//View Tip #840
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We can use vim to make changes to a file all in one command, for example

vim -c "5,10s/a/b/g | wq" filename

This will open the file 'filename' and replace all occurances of 'a' with 'b' on lines 5-10. The file will then be written and closed. To edit the file after the change, just remove the ' | wq' from the end of the command.

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Couldn't you do this with ex instead of full blown Vim?
Posted 2009-06-18 13:46:55
Sed is more designed for this:

sed -i "5,10s/a/b/g" filename

Does exactly what you are suggesting without invoking all of vim.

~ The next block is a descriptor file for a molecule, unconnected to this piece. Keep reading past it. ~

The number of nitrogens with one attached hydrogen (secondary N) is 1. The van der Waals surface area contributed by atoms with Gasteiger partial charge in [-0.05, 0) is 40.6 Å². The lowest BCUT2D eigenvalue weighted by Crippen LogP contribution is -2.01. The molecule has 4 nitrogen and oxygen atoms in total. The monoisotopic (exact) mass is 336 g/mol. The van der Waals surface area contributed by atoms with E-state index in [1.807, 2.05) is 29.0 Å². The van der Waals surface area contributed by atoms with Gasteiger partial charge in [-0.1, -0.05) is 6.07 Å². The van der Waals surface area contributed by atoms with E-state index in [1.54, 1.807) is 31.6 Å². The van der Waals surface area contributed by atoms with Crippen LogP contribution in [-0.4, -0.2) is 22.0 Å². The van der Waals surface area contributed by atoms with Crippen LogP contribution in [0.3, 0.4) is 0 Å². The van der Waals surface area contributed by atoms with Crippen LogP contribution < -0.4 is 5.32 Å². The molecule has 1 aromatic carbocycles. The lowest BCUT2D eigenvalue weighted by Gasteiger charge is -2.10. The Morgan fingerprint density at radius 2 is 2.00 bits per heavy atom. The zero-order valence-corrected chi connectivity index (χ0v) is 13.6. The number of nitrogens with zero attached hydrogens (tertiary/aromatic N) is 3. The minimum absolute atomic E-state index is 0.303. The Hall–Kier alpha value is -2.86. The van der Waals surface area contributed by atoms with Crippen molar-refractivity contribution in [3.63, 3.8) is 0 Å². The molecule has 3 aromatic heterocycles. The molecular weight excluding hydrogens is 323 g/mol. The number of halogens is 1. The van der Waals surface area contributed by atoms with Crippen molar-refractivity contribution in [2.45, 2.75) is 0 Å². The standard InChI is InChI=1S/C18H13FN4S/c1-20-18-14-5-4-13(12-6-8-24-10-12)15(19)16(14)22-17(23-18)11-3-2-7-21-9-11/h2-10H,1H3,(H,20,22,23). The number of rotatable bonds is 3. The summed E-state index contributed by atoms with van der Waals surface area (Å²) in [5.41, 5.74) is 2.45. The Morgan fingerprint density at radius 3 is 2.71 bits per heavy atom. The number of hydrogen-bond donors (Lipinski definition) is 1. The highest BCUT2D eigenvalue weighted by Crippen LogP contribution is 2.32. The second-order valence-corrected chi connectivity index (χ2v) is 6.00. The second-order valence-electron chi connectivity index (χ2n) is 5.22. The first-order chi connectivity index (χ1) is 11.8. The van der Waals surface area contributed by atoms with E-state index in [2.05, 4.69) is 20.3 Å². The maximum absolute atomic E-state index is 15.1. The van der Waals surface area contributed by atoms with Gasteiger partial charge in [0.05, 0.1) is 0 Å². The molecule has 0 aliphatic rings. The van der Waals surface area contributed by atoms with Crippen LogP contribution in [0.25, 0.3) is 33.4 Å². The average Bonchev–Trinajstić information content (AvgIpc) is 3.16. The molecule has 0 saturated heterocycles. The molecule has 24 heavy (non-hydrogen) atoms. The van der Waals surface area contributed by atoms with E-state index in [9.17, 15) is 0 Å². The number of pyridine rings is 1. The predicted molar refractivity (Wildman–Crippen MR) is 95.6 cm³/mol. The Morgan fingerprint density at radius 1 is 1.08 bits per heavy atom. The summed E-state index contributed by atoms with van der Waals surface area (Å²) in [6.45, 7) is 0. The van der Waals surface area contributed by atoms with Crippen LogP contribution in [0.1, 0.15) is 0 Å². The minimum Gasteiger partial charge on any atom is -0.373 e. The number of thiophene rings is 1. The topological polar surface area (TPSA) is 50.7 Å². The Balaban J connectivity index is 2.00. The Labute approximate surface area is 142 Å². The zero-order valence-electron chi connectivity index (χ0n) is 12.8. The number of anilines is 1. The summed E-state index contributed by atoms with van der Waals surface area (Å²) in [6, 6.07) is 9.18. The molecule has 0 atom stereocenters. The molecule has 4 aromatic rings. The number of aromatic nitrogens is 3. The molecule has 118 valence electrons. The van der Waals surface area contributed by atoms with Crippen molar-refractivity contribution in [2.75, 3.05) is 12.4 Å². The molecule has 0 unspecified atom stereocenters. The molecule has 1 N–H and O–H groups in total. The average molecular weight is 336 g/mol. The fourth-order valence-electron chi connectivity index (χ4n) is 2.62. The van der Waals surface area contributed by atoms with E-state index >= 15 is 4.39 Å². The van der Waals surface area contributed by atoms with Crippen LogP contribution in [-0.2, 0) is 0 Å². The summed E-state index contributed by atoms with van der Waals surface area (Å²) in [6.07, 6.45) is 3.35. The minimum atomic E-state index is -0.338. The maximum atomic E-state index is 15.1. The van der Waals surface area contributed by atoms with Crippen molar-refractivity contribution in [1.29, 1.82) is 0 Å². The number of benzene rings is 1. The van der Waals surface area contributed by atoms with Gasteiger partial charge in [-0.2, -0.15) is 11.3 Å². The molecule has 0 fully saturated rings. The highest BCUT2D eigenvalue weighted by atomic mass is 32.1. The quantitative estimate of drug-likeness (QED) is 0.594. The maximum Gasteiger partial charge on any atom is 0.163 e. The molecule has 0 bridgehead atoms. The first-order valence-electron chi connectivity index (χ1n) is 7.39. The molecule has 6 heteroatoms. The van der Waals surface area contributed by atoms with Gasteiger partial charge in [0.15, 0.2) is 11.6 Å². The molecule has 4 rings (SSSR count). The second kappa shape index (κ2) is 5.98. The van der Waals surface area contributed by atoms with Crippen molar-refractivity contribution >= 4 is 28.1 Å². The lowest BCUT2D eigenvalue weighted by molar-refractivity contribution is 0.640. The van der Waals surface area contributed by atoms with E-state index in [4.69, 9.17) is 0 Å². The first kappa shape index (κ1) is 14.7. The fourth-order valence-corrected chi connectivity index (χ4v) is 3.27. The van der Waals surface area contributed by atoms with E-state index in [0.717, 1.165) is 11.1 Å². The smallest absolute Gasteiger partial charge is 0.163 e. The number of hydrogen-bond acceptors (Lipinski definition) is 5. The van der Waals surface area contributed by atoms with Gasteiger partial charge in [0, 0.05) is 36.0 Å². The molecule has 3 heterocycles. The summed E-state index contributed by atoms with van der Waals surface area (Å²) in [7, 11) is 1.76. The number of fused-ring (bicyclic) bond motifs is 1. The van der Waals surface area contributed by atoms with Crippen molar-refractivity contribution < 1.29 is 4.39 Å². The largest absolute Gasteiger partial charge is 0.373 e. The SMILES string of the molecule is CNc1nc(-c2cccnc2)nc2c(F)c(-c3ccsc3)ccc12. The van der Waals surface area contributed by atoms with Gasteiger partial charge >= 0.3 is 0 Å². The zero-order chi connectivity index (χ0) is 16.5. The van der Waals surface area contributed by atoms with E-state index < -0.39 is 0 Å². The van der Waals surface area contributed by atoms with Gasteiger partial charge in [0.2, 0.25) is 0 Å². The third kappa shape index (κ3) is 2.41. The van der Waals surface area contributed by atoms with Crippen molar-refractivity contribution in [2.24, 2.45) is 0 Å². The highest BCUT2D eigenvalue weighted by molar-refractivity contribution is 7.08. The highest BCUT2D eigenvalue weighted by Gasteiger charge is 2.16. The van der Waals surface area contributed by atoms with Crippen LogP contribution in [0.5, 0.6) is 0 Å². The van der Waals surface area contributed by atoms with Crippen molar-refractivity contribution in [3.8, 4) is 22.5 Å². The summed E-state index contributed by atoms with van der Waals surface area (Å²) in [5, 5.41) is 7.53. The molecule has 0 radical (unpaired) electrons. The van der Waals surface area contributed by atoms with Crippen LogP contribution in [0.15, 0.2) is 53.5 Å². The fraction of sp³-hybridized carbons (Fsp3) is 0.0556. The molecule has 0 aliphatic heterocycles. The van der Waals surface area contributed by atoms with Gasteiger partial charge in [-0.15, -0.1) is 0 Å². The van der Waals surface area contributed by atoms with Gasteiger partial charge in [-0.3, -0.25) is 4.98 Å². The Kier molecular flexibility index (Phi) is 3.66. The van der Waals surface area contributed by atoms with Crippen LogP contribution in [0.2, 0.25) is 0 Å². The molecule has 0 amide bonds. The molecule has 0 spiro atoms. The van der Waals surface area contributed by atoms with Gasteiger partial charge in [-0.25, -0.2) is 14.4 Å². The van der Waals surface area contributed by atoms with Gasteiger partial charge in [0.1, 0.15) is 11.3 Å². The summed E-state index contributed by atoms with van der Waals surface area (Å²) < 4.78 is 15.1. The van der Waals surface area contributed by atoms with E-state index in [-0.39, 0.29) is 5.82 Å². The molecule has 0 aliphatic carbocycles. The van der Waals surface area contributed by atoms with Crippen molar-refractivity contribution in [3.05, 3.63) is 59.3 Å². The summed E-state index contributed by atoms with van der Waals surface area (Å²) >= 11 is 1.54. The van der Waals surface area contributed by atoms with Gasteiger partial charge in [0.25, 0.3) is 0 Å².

Posted 2009-06-18 13:59:18
I've used:
perl -p -i -e "s/old/new" <FILENAME>

It has served me very well... and you can use perl regex if you are so inclined.
Posted 2009-06-18 14:08:54
Yes, you could do this all the ways mentioned in the above comments, but this is just an alternative.


Also, although there are better tools for this particular task, this could be used with other vim commands.

I guess the purpose of the tip is more to bring attention to the fact you can run a vim command directly than to do a substitution which I'm sure we all have over 9000 ways of doing already!
Posted 2009-06-18 14:29:05

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